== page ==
Facing Two Ways Syntactically: On the Grammar and Use of Promise and Threaten in Three Regional Varieties

Research output: Contribution to journalArticleScientificpeer-review

12 Downloads (Pure)

Abstract

The predicates promise and threaten with a to infinitive complement can be used in two main senses, with each sense representing a different argument structure: subject control, and subject to subject raising. Recent work has shown both uses to have been available for several centuries, with the raising variant emerging later than the control. The present investigation aims to provide insight into the usage patterns of the two predicates in the Englishes of New Zealand, Britain, and North America. The former is compared to the two latter varieties to help further our understanding of the complex system of the grammar of English predicate complementation. The data is examined from quantitative and qualitative perspectives, and the results indicate not only significant variation in usage among the varieties, but also high levels of correlation in some areas. New findings emerge from the study, including on the notion of stance, offering fresh avenues of research into the nature of the complementation patterns examined and their use in three core varieties of English.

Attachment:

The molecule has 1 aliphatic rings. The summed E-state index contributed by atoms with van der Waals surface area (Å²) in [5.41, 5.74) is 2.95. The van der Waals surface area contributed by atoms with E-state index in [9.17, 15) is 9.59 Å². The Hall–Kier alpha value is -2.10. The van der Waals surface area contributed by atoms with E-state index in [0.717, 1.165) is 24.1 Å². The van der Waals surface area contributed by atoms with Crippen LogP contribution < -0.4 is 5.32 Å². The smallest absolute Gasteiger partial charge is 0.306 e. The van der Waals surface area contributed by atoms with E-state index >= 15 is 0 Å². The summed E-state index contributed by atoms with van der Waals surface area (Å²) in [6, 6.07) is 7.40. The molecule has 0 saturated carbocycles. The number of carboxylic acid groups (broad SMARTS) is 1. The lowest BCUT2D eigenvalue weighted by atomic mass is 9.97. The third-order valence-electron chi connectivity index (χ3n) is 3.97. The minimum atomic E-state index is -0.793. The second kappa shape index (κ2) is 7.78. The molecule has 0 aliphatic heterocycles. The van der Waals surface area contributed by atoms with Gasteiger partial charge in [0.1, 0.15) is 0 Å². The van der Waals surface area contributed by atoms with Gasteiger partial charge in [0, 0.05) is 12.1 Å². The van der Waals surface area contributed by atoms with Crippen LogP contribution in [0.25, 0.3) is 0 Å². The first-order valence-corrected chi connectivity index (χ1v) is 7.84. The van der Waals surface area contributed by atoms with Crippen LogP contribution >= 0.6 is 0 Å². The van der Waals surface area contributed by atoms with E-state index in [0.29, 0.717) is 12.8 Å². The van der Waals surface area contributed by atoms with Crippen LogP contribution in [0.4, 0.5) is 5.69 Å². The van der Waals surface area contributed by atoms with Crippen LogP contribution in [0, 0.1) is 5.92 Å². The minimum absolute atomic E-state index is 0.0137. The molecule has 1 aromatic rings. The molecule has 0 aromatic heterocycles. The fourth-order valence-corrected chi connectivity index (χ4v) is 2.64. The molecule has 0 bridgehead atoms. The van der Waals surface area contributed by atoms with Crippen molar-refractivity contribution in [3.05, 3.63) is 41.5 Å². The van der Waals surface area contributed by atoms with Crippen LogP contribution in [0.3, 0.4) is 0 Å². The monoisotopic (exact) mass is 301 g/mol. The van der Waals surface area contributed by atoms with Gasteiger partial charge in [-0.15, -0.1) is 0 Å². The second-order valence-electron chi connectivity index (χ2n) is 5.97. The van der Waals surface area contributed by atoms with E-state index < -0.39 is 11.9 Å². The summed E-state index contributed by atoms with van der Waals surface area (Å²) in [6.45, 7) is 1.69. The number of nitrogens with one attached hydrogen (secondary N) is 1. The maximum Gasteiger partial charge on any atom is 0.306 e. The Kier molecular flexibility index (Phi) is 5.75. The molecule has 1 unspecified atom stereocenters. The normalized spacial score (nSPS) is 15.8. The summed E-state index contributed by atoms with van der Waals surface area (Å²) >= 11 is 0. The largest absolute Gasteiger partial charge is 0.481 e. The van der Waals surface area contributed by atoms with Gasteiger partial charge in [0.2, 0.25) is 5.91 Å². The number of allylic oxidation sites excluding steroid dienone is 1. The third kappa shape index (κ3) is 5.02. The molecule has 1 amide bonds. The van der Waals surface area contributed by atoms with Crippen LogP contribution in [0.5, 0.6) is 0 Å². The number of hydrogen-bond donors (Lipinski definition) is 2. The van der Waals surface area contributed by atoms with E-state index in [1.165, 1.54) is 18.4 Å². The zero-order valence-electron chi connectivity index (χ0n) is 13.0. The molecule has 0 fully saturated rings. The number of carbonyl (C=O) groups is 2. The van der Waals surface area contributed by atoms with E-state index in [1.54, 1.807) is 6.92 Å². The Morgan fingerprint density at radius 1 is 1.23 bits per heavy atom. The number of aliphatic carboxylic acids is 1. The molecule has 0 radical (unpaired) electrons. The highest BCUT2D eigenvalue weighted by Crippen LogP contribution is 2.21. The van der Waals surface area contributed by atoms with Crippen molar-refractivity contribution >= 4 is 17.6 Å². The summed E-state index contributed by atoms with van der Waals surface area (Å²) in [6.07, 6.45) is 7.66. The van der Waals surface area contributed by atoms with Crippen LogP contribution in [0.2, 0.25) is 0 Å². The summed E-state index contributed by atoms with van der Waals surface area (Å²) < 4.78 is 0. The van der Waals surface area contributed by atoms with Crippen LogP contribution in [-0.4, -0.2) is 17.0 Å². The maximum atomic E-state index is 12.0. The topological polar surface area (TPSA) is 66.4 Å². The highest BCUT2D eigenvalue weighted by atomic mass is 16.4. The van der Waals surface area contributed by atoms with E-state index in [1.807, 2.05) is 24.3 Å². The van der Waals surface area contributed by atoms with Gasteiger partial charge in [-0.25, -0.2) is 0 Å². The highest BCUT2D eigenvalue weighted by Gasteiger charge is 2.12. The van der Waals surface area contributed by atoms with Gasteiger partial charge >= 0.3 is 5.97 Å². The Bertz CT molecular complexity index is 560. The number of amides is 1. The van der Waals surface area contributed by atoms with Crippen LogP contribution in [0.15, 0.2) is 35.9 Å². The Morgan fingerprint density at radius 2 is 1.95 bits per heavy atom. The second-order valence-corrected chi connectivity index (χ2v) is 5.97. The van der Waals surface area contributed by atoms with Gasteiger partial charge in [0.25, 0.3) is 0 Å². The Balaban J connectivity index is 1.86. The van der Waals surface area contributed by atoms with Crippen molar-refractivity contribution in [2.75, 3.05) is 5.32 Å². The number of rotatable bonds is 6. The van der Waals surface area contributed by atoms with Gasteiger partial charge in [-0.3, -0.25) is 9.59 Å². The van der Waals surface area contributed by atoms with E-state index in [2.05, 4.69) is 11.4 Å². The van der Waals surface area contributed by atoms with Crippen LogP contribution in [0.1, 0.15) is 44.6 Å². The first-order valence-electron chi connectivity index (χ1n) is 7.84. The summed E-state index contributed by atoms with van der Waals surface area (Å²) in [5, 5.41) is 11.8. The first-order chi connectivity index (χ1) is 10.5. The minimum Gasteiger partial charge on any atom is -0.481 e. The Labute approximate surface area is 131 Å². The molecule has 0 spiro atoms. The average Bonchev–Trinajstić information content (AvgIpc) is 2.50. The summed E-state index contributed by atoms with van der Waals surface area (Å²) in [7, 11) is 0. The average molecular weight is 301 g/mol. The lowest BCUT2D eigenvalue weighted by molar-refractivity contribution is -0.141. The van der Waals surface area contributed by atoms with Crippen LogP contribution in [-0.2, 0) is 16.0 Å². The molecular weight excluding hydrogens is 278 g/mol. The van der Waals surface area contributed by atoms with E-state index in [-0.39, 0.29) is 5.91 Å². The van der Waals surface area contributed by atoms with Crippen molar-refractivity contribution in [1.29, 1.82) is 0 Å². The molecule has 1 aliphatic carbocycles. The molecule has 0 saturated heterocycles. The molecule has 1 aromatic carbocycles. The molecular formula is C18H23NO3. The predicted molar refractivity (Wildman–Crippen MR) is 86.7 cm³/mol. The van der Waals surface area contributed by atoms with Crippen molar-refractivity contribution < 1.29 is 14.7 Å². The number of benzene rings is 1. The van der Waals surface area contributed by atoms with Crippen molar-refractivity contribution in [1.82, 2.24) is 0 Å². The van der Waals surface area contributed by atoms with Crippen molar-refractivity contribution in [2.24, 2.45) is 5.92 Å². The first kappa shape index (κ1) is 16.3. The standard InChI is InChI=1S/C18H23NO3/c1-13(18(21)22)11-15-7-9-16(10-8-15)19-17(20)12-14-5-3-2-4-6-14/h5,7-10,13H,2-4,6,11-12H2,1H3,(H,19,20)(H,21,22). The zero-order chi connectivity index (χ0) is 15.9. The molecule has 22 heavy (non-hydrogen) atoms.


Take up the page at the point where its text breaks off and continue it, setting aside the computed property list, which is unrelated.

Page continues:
Original languageEnglish
Pages (from-to)365-382
Number of pages18
JournalENGLISH STUDIES
Volume104
Issue number2
DOIs
Publication statusPublished - 2023
Publication typeA1 Journal article-refereed

Keywords

  • New Zealand English
  • Promise
  • spin
  • subject control
  • subject to subject raising
  • threaten

Publication forum classification

  • Publication forum level 2

ASJC Scopus subject areas

  • Linguistics and Language
  • Literature and Literary Theory

Fingerprint

Dive into the research topics of 'Facing Two Ways Syntactically: On the Grammar and Use of Promise and Threaten in Three Regional Varieties'. Together they form a unique fingerprint.

Cite this